Search

Hanna-Mae Illustration

Illustrator & eco clothing designer

Tag

drawing

Tis the season…to get creative

Here in sunny Wales it’s been raining for over a week! Although soggy strolls with my dog and taking refuge in coffee shops have been welcome excursions out of the house I’ve been enjoying finishing off my Christmas card design. I’m happy with the finished product and am eagerly awaiting the arrival of my order from the printers.

finaldesign.jpg
Final card design, water mixable oils.
carddesign1
Edited design 1 (pre-made digital background)
carddesign2
Edited design 2 (pre-made digital overlay/text)

I feel it was worth taking time over the colour palette as it all ties together nicely. If you missed last months tutorial: ‘Developing your ideas’ you can read about how to tie all your ideas together: link

As my old neighbour (‘old’ as in from my previous home) has been so kind to me this year I decided I would also get a mug printed using my design and give it to her as a Christmas gift.

mugdesign

Now that I’ve got my Christmas cards sorted I’m focusing on a sewing project for my best friend’s nephew. I finally have an excuse to use up the stash of felt sheets I’ve been hanging on to for a while and am working on hand-sewing a personalised pouch (with lion pocket on the front) filled with wild animal finger puppets.  So far I’ve finished an elephant, a panda, and a tiger. As a long-term vegan I feel it’s important to know all about what I’m using; where the material/food/cosmetics etc I’m using are sourced and the process behind creating them. As some of you may know vegans generally avoid using any animal-related products, one being wool. It’s up to each individual what they choose to avoid/use but I believe in the importance of making informed decisions. You can read all about wool and the ethical issues behind it in my up-front guide here (click to view) : ‘Loom knitting for beginners and your guide to ethical knitting’

Although I’ll be using my own cards this year I have purchased a special one from a talented individual for the owners of a gorgeous little cockapoo who my own dog is in love with! The likeness is uncanny and if you’re looking for some unique dog-inspired art or cards for that dog lover in your life then MindfulDogCo is the shop for you! Run by the talented Imogen who’s based in Southampton, you can find her online shop here: link

 

xmascard
Christmas card from MindfulDogCo

Christmas is such a wonderful excuse to get creative, from card making to baking and making your own gifts. Next week I’ll be showing you how to use your leftover wrapping paper and turn it into something beautiful!

 

Happy creating!

Advertisements

Creative gifts: My favourite five

Christmas is just around the corner so today I’m going to bring you a little bit of inspiration, thanks to some very talented artists and craft enthusiasts. I always like to support small businesses and individuals and as these items aren’t mass produced the recipient of your gift will be getting something truly special and more personal. Click the name to be taken directly to the shop.

My Favourite Five

1

 

 

 

Lyndsey Green Illustration

Rabbit Illustration eco tote bag, £8

dec1.jpg

Aside from the fact that this is a fantastic illustration (and perfect for any animal lover) I also love the fact that this bag is eco friendly. Delivery is just 95p.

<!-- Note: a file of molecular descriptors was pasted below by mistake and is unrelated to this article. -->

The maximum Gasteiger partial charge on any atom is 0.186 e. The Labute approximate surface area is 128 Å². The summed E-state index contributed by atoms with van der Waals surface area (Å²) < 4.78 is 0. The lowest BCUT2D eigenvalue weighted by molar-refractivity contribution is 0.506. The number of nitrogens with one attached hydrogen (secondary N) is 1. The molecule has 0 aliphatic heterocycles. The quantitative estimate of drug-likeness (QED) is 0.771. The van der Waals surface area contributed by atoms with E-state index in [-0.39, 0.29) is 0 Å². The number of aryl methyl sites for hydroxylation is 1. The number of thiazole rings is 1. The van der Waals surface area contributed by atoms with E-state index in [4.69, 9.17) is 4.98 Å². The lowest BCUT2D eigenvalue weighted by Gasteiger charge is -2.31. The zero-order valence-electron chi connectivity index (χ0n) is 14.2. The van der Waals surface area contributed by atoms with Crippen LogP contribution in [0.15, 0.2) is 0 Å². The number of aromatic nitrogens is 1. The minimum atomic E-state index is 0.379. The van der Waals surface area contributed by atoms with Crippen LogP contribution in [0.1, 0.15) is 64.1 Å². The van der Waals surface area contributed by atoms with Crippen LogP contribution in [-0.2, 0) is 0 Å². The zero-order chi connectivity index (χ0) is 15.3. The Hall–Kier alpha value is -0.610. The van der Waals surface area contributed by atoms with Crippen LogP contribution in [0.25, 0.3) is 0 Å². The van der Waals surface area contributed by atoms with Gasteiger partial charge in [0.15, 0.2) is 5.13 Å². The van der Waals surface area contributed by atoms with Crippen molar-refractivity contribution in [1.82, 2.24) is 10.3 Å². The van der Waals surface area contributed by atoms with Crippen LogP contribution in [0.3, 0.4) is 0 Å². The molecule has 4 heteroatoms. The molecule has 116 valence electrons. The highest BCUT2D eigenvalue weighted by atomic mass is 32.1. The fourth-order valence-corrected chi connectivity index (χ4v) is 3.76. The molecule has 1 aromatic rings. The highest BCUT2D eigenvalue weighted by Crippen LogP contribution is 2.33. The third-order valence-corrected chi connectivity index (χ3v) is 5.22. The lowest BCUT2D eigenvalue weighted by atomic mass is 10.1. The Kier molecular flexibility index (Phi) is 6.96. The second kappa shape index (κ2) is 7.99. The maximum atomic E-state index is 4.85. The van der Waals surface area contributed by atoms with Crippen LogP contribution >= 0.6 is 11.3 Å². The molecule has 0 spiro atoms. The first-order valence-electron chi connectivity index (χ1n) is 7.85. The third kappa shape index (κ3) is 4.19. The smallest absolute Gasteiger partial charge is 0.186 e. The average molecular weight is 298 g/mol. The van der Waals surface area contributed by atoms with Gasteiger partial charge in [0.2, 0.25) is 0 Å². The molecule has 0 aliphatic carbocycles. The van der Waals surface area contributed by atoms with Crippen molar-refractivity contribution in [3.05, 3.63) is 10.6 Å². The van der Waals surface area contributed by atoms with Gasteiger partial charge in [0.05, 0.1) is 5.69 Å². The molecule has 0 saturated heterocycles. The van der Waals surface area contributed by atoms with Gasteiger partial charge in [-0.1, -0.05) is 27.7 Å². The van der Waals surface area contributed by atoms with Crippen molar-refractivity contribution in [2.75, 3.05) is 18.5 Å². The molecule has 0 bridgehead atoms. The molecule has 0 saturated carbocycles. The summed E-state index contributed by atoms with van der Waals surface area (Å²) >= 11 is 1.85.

2

 

 

 

Artwork by Angie

Dog illustration print, £14

dec2.jpg

As a dog lover this really appeals to me. I love the cheerful colours and humorous caption too. This would be great for someone who has a dog. Postage is free.

3

 

 

 

Casey Illustration

Watercolour robin illustration print, £6

dec3.jpg

 

 

 

 

 

 

I just had to include this! I think this has so much character and is really unusual. You’ll also find a selection of printed gift tags in Casey’s shop. Postage to the U is free.

4

 

 

 

Lyndsey Green Illustration

Red fox cushion, £20

dec4.jpg

 

 

 

 

 

 

 

This is one of Lyndsey’s illustrations printed on a faux suede cushion (so perfect for art-loving vegans!). It’s also available on an eco cotton bag. Postage is a reasonable £1.50.

5

 

 

 

Inkishop

Dog mug, £10

dec5

 

 

 

 

 

 

 

I love everything in this shop! From the quirky tote bags, to the adorable cards and mugs, they’re all quirky and guaranteed to bring a smile to any animal lovers face! Postage £4

 

 

Monthly tutorial: Developing your ideas

This month I’ll be guiding you through how to develop your ideas. For me, this part of the creative process is just as important as the creating itself, as it’s the pre-planning that forms a solid foundation for my work. So let’s get stuck in…

‘Where do I begin?’

If you’re working towards a brief (if you’re studying art/design at GCSE onwards this word will become familiar to you and you’ll hear it often) then you have a good starting point. Read it carefully and make bullet-points or highlight exactly what it is you need to fulfil. Are you designing a Christmas card? A design for packaging? Does the brief state what style/feel they want? The more information you have the easier it is to generate ideas. Starting a self-led project from scratch can be difficult because every decision you make has to be your own and a successful design isn’t usually created by just picking up your paintbrush straight away without any blueprints. If you don’t have a brief, set yourself one. Write down briefly what you want to create, who/what it’s for and what sort of style you want. For example, I’m creating a Christmas card design, it’s for my family and friends, and I’d like it to convey warmth and cosiness and be in a cute illustration style.